Lots of people don’t like to take orders.  They don’t want a boss telling them what to do, or spending the entire work week doing work they hate and having to deal with nasty co-workers.  What they do want is to escape these situations and be their own bosses.  One way of doing that is opening a store.  Some, but certainly not all, budding entrepreneurs have been amazingly successful, and while there are no guarantees, the potential rewards make the risks worthwhile.     

Being a retailer has unique challenges.  It’s never easy to figure out how to keep the customers satisfied, and getting the product mix right is only part of the solution.  Other problems include losses caused by shoplifting and inclement weather, intense competition, and changing demographics. More important, they also need access to a large enough financial cushion to ride out tough times; this is probably the leading cause of retailers going out of business. 

Following are stories about people who were willing to work very hard, risk most or even all of their assets, and plunge into a new world. The names of the individuals involved were changed to respect their privacy, but otherwise all of these events happened exactly as described.


Cooking Up A Storm

Max loved cooking and was very good at it.  He was very happy to cook for family and friends and was delighted when they complimented him.  So one day, when he saw a “store for rent” sign, he decided to take the plunge and open a cafeteria. 

As with all beginnings, this one had start-up problems, such as deciding which items to offer, and since it was impossible to predict how many customers would show up, how much food to prepare. But all this was a labor of love for him and customers flocked to his store.  The work was incredibly tiring, but when he went home his pockets were full and the steady business was the best feedback he could ever ask for.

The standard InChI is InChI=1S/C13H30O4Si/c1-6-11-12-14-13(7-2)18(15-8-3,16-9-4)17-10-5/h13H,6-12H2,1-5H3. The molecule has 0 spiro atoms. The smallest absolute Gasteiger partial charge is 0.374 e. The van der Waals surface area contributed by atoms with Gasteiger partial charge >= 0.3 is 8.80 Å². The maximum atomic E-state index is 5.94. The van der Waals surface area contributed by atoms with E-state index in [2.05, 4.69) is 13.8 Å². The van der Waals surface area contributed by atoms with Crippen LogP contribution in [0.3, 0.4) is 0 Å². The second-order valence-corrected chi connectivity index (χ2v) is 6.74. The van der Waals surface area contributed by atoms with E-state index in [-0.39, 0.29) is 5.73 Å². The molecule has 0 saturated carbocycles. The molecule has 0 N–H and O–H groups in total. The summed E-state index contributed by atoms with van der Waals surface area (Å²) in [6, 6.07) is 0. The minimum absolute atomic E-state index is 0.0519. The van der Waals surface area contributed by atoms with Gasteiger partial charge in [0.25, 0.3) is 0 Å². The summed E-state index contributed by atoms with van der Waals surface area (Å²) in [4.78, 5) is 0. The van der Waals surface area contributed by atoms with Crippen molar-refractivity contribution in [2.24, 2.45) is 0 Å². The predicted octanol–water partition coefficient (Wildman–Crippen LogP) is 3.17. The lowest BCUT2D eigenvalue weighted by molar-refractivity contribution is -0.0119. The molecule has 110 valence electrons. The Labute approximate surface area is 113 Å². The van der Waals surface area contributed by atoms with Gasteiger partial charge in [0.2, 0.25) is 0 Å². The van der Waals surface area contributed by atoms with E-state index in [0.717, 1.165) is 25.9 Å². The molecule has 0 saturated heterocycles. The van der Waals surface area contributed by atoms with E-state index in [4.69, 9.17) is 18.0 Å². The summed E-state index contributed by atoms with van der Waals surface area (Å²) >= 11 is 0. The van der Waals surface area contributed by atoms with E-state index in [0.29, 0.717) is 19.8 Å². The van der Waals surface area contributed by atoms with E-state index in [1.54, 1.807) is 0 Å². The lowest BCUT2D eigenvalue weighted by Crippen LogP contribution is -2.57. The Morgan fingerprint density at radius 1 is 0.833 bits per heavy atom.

After a few years, Max had done quite well, and decided to move to a smaller store where he could still make money but wouldn’t have to work as hard.  He found an opportunity in a neighborhood that was clearly becoming more frum, and a location where there was no competition.  Armed with the recipes he perfected and years of experience, he was optimistic about the future.

On opening day he set a bunch of colorful balloons next to the entrance to attract attention while lively music blared from a speaker.  As a perk, free soda was offered with every order.  Max waited patiently behind the counter for the crowd to come. 

But it never did.  For the first few days the quiet was shocking; after that he took it personally.  Could something be spoiling the food, he wondered?  Was a competitor somehow sabotaging his business? It just did not make sense.

After more than a year of steady losses, and having to toss food every day because it was no longer fresh, he decided he’d had enough, and decided to sell.  A buyer stepped up very soon, someone who obviously had no experience in the food industry in particular and in retail in general. 

When the buyer opened his store, Max couldn’t contain his curiosity, and asked a friend to purchase some takeout items to sample them.  The inexperience was obvious: The pizza clearly didn’t have enough cheese, the tuna had too much mayonnaise, and salad and tehina were falling out of the pita.  In addition, the prices were quite high.  Max felt sorry for the new owner because he seemed to be a very nice guy and was about to be shocked by how tough it was to start a successful business.